Editor in Chief
Hey. Hey there. You. Yes, you. Hi.
It is a tradition unlike any other at Springfield College, but saying “hey” to people around campus is something that Nicole Madera and Brianna Collins feel could use some work. The age-old tradition is passed along to each incoming freshman class during New Student Orientation, yet there are more heads buried in cell phones or just staring at the ground every year.
“Say Hey” Day, which will be taking place on Saturday, April 26, is an event that strives to pick those heads up and renew the friendly vibe that is so crucial to the campus of Springfield College.
“It’s tradition for this campus to be super friendly and for people just to say hi to each other,” said Madera, who serves as the president of Students Against Violence Everywhere.
Springfield’s tradition of saying “hey” has had to battle with the likes of an increasingly closed-off world, where people are more likely to communicate via Snapchat, texting or Facebook rather than through one-on-one conversation. It is now easier for an individual to open up with complete strangers on the Internet via apps like Tinder than in person.
In fact, Tinder is a perfect snapshot of the modern world. On http://www.gotinder.com, the popular app’s slogan reads, “Tinder is how to meet people. It’s like real life, but better.” Scarily enough, that sentiment is being proven true.
Madera, Collins and the rest of SAVE believe that Springfield is a place where this trend can be reversed, however. They are trying to bring back what for many has not necessarily been lost, but simply misplaced.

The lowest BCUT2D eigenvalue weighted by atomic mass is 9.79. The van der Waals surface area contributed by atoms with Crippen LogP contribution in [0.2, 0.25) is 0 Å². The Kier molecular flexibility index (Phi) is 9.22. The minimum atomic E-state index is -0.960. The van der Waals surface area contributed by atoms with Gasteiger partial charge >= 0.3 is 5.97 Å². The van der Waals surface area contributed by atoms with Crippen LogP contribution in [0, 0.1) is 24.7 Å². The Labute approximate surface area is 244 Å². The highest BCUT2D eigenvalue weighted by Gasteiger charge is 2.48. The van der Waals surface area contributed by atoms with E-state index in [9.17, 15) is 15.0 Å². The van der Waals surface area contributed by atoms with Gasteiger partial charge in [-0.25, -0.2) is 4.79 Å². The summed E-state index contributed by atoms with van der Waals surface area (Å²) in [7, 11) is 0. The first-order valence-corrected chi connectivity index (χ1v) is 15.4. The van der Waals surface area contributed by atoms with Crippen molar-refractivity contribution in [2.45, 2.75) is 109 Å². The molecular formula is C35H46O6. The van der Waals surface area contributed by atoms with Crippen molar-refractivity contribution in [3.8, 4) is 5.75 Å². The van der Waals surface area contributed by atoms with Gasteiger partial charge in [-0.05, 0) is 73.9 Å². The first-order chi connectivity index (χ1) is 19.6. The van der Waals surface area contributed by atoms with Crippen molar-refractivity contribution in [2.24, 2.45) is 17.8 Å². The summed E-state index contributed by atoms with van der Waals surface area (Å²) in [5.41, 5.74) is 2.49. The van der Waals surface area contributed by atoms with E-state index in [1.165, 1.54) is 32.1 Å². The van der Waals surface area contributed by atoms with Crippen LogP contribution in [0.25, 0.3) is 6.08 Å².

“We want to give people the confidence to say, ‘Hi’ to people that they don’t know,” said Collins, vice president of SAVE. “I think it promotes a positive sense of community on campus.”
To encourage students, faculty and staff to engage with each other in simple conversation or greetings, SAVE will be handing out free souvenirs to promote the day from 10-4 p.m. at a booth near the James Naismith statue outside the entrance to the Richard B. Flynn Campus Union. Handouts will include sunglasses, wristbands, water bottles, stickers, fake tattoos and perhaps most importantly, nametags.
The nametags are just one more tool for making it easier for people to communicate on campus. Instead of just saying a generic hey (which is still more than appreciated), the nametags will make greeting someone a little more personal by attaching a name to a face.
“Say Hey” Day was first started by Springfield College alum Nadia Stefanik a few years ago, but has died down recently. Madera and Collins felt that it was important to bring back because the tradition of saying hey to people on campus is one of the elements that makes Springfield College unique. As Madera said, “this year we want it to be everywhere.” All it will take for a successful rejuvenation of the day is a single word – “hey.”
“Hi” would work just as well.